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Blooming Profits

His knowledge just blows me away, said Charlie Hoffman, who owns A New Leaf, a Chatsworth wholesale operation that distributes flowers in Los Angeles, Ventura and Orange counties. In the industry, people know if you've got questions, Ben's the guy to go to.

Ben Gill, California Proteamanagement Founder

During the 36 years that he's been in North San Diego County agriculture, Gill, 52, has run his own protea ranches as well as managed those for other people. Three years ago, he founded California Protea Management using his own money.

The company propagates and develops varieties of protea and other exotic plants and offers advice on growing them. The firm also brokers and markets the flowers from its small complex in the Harvest Farms cluster of agricultural businesses at Valley Center.

The operation employs six workers full time, including Gill's son, Gabriel, and six more workers at peak season. Revenues this year, he said, should slightly exceed $1 million.

The most popular protea varieties are ones that have soft, artichoke-like leaves nestling a furry center, and ones that resemble fuzzy thimbles with pins protruding from the base. The flowers grow in shades of pink, yellow, orange, scarlet, violet, dusty blue.
King Protea

As consumers have become more aware of the blooms, the protea industry has grown. To help meet current orders and expand the market even further, Gill is developing a 35-acre ranch on one of the highest and most scenic of the area's hill sides. There are times now when demand exceeds supply. "We've run into that three or four times in the last four years," he said.

During peak harvest, which runs from September through May, California Protea Management packs and ships 4,000 to 20,000 flowers a week to wholesale customers in the United States, Canada, Mexico and Japan. England is the company's latest market target. Hoffman at A New Leaf has been a part of that growth. "I'd say over the last five years, we've been bringing in about 15 boxes a week, 10 times what we used to," he said.

One stem of a popular variety, such as a King Protea, can cost from $1.50 at a farmer's market or swap meet to as much as $7 at a florist shop. The price might discourage some buyers, Gill concedes. But, with a vase life of 10 to 15 days, proteas remain fresh longer than most flowers, and they even look good dead, he said. We're trying to educate people that they don't die, they dry, he said. I don't know if they're just catching on or people are realizing they're affordable.

The main obstacle to expanding sales, however, remains the fact that potential customers don't know they exist. Some florists don't use proteas unless they're asked for them. "We have to develop a system where the consumer will pull the flower through the supply chain," Gill said. To do that, he's turning to the Internet in hopes that Web pages, links to floral associations and other e-commerce tactics will inform more people of the plants' existence and decorative possibilities and provide customers with more opportunities to purchase proteas and other exotic plants.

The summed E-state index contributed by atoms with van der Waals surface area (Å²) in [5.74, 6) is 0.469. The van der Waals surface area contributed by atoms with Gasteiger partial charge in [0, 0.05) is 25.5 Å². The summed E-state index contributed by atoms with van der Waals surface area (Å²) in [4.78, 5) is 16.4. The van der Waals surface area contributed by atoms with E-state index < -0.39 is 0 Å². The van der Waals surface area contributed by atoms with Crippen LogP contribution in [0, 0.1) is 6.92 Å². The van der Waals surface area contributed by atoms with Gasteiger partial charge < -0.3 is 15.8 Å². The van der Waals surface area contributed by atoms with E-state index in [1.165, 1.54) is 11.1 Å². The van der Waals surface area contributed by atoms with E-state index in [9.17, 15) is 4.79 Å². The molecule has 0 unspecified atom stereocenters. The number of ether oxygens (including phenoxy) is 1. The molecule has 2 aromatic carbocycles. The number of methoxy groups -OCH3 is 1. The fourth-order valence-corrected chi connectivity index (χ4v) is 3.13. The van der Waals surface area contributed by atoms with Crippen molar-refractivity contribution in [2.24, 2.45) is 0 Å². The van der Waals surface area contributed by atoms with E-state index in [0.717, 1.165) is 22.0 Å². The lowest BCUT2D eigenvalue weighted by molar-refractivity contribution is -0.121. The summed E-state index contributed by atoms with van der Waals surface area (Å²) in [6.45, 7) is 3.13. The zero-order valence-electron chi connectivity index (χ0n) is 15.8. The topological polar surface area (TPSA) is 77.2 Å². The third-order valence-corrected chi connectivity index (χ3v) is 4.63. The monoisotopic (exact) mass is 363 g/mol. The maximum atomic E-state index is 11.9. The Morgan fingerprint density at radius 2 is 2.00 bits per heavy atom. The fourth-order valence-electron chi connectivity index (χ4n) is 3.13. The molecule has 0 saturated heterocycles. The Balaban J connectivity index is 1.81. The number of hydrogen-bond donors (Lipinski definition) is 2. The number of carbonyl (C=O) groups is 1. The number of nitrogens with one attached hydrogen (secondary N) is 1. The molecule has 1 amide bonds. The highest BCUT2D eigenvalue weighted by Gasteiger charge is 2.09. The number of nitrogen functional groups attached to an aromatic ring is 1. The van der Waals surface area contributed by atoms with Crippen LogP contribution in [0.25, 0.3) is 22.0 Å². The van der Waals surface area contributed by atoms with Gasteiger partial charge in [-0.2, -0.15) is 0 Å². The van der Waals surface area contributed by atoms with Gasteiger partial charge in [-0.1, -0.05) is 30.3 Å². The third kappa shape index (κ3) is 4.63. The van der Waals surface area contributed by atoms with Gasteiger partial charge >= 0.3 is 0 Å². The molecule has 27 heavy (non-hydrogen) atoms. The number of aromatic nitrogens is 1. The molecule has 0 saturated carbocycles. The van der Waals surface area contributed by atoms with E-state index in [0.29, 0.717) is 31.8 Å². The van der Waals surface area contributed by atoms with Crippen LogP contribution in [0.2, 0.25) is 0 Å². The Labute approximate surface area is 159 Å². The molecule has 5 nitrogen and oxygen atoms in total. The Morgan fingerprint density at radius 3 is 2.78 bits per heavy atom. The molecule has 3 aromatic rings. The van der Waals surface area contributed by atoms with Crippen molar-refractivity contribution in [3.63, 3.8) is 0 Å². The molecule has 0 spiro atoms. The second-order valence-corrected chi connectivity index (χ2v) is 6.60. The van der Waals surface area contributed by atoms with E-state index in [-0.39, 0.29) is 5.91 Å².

As a member of the board of directors, Gill helped to create the website for the California Protea Association, which is based in Vista. Now he's developing one for his own company. Besides increasing customers, he expects the strategy will raise the number of growers.

Despite San Diego County's international prominence as a protea region, no more than a dozen of the hundred or so locals producing the flowers are commercial operators. Many of those with a few plants cut the blooms to supplement their income. Advising both types of growers is an important part of Gill's business at California Protea Management. It's that expertise that has helped stimulate overall production and sales of the unusual flowers, said Noble Hamilton, manager of Brannan Street Wholesale at San Francisco's flower market. "He's done a wonderful job bringing a lot of the different varieties of protea from Australia and other areas," he said. "Who knew they grew on trees? They look like something from Mars," said Hamilton.

Pink Mink Protea

Nowadays, a lot of designers want these flowers. Proteas, however, are not easy to grow. "They have a tendency to die off pretty early. People kill them with kindness. The best way to grow them is to neglect them. Soil content and early care are critical," he said.

It takes at least five years to get the plants into production. But if the ranch is set up right, the plants will continue to provide flowers for 20 years. Gill said his own business endeavors have encountered relatively few problems. That doesn't mean, however, that everything has gone perfectly. "A friend said you haven't arrived until you've killed 100,000 plants, and I've done that, he said. But I'm developing an industry that's much larger than I can ever be ... I love this. It's my life."


This article was previously published in the San Diego Union Tribune, September 1, 1999.

 

 

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